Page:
NEW YORK (CNS) — Take “Peter Pan,” add a dash of “Alice in Wonderland,” stir in the poetry of William Butler Yeats and you have the recipe for “Come Away” (Relativity), an intriguing if slightly schizophrenic fairy tale.

Director Brenda Chapman has plowed similar creative ground before with her 2012 medieval Scottish fantasy “Brave.” This time, working from a script by Marissa Kate Goodhill, she updates the setting to late-Victorian England and concocts a revisionist origin story for the iconic characters created by J.M. Barrie and Lewis Carroll.

It’s an ambitious goal, and “Come Away” falls short, veering from enchantment to melancholy and back again, with echoes of 2004’s “Finding Neverland.” Still, this messy mash-up is mostly wholesome, family-friendly fare likely to spark the imaginations of young viewers.

The starting point is Yeats’ 1889 poem “The Stolen Child,” with its inviting lines, “Come away, O human child!/To the waters and the wild/With a faery, hand in hand/For the world’s more full of weeping than you can understand.”

There’s little sadness on display, at least initially, at the Littleton home, deep in a sun-dappled forest within which the family’s three children revel in battling make-believe pirates and hosting tea parties with plush toys.

The sprightly 8-year-old is named — naturally — Alice (Keira Chansa), and her mischievous brother is Peter (Jordan Nash). They follow the lead of their dashing older sibling David (Reece Yates), soon to leave home for boarding school.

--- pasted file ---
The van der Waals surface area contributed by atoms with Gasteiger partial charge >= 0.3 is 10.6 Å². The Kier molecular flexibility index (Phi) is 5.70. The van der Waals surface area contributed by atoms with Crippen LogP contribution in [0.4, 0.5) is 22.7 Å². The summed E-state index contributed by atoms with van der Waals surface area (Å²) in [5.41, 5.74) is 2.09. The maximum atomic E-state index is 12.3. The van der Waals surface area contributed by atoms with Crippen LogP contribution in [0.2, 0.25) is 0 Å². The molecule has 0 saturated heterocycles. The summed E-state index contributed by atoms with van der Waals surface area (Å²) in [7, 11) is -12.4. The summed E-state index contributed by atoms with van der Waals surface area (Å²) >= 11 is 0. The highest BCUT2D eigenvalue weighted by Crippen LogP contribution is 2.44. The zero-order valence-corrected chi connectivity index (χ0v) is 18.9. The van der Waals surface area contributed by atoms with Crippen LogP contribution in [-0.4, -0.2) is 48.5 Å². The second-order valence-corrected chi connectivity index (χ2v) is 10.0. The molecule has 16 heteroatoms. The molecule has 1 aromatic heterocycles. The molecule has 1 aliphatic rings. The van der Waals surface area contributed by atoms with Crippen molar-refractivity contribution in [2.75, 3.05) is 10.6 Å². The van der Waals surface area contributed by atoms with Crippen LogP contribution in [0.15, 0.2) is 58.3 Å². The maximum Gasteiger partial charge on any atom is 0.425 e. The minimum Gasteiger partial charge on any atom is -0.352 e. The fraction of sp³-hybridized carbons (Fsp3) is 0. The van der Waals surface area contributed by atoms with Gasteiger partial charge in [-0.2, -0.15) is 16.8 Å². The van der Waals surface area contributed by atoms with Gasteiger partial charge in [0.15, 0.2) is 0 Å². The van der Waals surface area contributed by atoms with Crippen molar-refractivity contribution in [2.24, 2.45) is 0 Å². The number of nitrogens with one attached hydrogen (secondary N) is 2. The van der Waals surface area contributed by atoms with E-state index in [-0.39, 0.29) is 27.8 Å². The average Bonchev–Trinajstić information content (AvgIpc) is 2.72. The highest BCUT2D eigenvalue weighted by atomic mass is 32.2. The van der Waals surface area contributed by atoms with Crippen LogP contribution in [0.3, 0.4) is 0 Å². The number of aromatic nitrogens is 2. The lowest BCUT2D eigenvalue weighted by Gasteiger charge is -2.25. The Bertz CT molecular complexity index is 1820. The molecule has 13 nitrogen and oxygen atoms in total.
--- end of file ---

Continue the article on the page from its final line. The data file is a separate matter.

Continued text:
Loving mother Rose (Angelina Jolie) encourages their imaginative play, while father Jack (David Oyelowo) makes a living carving model ships for a wealthy patron, Mr. Brown (Derek Jacobi).

It’s all too good to last, and when tragedy strikes, their idyllic world is turned upside down. A secret problem is revealed, and it falls to Alice and Peter to make a perilous journey to London to find a solution. There they encounter a host of colorful characters who resemble other creations by Barrie and Carroll.

Good thing Alice carries the trinket she was given by Rose, a lovely bauble fashioned by a passing gypsy. This “tinker’s bell” (hint, hint) will come in handy, especially when Alice stumbles across that big rabbit hole and Peter falls in step with boys who are “lost.”

The film contains mature themes and moments of peril. The Catholic News Service classification is A-II — adults and adolescents. The Motion Picture Association rating is PG — parental guidance suggested. Some material may not be suitable for children.

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McAleer is a guest reviewer for Catholic News Service.